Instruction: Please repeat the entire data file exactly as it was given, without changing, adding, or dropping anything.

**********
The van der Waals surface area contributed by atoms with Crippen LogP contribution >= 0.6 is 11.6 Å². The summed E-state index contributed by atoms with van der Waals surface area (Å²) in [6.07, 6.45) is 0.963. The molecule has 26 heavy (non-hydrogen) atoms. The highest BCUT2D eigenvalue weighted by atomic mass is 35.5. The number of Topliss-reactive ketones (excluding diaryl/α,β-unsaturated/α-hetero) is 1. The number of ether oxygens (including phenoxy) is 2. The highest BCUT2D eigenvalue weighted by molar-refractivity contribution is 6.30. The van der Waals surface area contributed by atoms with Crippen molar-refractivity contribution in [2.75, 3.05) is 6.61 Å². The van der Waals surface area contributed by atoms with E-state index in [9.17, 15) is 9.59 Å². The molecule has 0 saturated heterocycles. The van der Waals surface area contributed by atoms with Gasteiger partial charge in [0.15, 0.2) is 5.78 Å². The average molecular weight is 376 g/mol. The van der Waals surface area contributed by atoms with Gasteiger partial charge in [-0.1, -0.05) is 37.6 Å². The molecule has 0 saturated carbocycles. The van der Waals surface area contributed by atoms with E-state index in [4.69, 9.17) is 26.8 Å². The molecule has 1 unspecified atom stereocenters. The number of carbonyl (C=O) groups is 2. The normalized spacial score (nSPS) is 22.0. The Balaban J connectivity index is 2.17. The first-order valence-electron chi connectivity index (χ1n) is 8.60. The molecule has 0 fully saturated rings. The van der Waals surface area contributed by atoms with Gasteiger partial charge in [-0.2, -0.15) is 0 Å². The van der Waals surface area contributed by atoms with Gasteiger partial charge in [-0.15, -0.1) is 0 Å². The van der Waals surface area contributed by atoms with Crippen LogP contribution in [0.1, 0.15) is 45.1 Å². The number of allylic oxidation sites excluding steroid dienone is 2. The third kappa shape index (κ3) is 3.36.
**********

The van der Waals surface area contributed by atoms with Crippen LogP contribution >= 0.6 is 11.6 Å². The summed E-state index contributed by atoms with van der Waals surface area (Å²) in [6.07, 6.45) is 0.963. The molecule has 26 heavy (non-hydrogen) atoms. The highest BCUT2D eigenvalue weighted by atomic mass is 35.5. The number of Topliss-reactive ketones (excluding diaryl/α,β-unsaturated/α-hetero) is 1. The number of ether oxygens (including phenoxy) is 2. The highest BCUT2D eigenvalue weighted by molar-refractivity contribution is 6.30. The van der Waals surface area contributed by atoms with Crippen molar-refractivity contribution in [2.75, 3.05) is 6.61 Å². The van der Waals surface area contributed by atoms with E-state index in [9.17, 15) is 9.59 Å². The molecule has 0 saturated heterocycles. The van der Waals surface area contributed by atoms with Gasteiger partial charge in [0.15, 0.2) is 5.78 Å². The average molecular weight is 376 g/mol. The van der Waals surface area contributed by atoms with Gasteiger partial charge in [-0.1, -0.05) is 37.6 Å². The molecule has 0 saturated carbocycles. The van der Waals surface area contributed by atoms with E-state index in [4.69, 9.17) is 26.8 Å². The molecule has 1 unspecified atom stereocenters. The number of carbonyl (C=O) groups is 2. The normalized spacial score (nSPS) is 22.0. The Balaban J connectivity index is 2.17. The first-order valence-electron chi connectivity index (χ1n) is 8.60. The molecule has 0 fully saturated rings. The van der Waals surface area contributed by atoms with Gasteiger partial charge in [-0.2, -0.15) is 0 Å². The van der Waals surface area contributed by atoms with Gasteiger partial charge in [-0.15, -0.1) is 0 Å². The van der Waals surface area contributed by atoms with Crippen LogP contribution in [0.1, 0.15) is 45.1 Å². The number of allylic oxidation sites excluding steroid dienone is 2. The third kappa shape index (κ3) is 3.36.